Sri Lanka: Enabling community-based treatment and support for recovering drug users

Tushara* is a nineteen year old boy from the Ratnapura town in Sri Lanka. Thin and cheerful with bright eyes, he enthusiastically talks about his passion for studying German and French for his class twelve examinations. Just as one assumes that he is a student, Tushara reveals that his true passion lies in his work as a peer volunteer with the ECDIC (Environment and Community Development Information Centre), an NGO in Ratnapura which works with drug users and is one of UNODC's partners in Sri Lanka. "I was using drugs myself till some months back", says Tushara. "And I have now stopped using them. So I would like to help others who are using drugs."

Tushara tried heroin for the first time when he was seventeen years old and soon became addicted to it. "I went from place to place, doing all kinds of odd jobs to get the money to buy drugs, but I never stole," recounts Tushara. "When my father confronted me about my habit, I ran away from home. Few of my other drug using friends and I started living and working in a construction site. I would buy drugs from the money I earned as wages. But even when I was using drugs I knew this is not the real life I wanted. I was a good student and I really wanted to clear my examinations, but the craving for drugs destroyed everything in my life. I always wanted to stop, but did not know how."

Tushara's prayers for an upturn were answered when he had a chance meeting with the director of ECDIC, who sent a counselor to meet Tushara. "Mr Jeyanga kept coming after me and that was the turning point in my life," says Tushara. "I kept refusing to go to their organization, but he did not give up. Finally I decided to go and see what they do. Initially we even had some disputes and disagreements. But soon I started liking the place."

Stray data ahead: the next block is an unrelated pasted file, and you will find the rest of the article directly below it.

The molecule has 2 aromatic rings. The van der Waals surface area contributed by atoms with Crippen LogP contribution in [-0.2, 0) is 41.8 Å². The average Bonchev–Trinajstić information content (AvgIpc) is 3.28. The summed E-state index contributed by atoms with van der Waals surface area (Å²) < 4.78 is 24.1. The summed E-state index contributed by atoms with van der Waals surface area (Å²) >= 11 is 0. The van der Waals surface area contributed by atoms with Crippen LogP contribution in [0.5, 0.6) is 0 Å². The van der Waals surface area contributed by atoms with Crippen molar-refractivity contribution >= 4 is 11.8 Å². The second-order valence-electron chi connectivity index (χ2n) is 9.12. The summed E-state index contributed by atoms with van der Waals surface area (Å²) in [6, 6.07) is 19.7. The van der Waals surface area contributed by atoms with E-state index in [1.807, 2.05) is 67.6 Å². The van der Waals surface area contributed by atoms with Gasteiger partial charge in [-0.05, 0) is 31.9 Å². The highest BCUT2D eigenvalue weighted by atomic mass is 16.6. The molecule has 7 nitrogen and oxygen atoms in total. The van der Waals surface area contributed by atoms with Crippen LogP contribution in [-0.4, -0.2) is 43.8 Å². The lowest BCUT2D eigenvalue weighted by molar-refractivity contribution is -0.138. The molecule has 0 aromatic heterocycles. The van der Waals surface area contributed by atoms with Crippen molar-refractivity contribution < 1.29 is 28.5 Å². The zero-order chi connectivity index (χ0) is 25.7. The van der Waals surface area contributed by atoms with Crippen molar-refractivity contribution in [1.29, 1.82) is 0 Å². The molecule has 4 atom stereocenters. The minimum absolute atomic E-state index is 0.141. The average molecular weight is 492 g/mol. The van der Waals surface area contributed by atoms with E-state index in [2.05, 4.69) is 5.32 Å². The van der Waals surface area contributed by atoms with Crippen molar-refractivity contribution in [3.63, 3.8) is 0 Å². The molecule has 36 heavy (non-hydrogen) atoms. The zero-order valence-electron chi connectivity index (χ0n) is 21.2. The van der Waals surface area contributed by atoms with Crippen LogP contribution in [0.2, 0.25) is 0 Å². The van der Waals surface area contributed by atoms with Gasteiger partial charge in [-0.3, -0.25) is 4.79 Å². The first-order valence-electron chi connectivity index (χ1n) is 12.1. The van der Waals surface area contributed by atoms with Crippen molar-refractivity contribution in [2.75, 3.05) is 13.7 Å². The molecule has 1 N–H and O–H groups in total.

"I attended their fourteen-day long Low Cost Community Support (LCCS) camps. I also used to visit their Drop-In Centre (DIC) once a week. It was very difficult to stay in the camp for fourteen days; I often tried to run away." laughs Tushara. "But the camps really help our recovery."

The main aim of the LCCS camps, supported by UNODC, is to reach out to drug users in areas where treatment services for them are unavailable or limited. Qualified personnel associated with NGOs, hospitals and other such institutions conduct the camps. They first address the community to create awareness about the camp and involve them in mobilizing resources. They use local logistical support; for instance, the camps are conducted in school buildings or community halls. Food is provided by the community members. These not only bring down costs, but also involve the community in the recovery process. The camps, which run for nearly two weeks, initially focus on detoxification where the drug users are provided medical support to manage withdrawal. After this, they are provided with psychosocial support by way of counseling and education. This is to help them overcome withdrawal and prevent relapse after the camp. It is also to educate them about reducing their high-risk practices in terms of sexual behavior or injecting drug use. After the camp, the clients are supported with follow up services for about eighteen months, through linkages with other service providers in the area.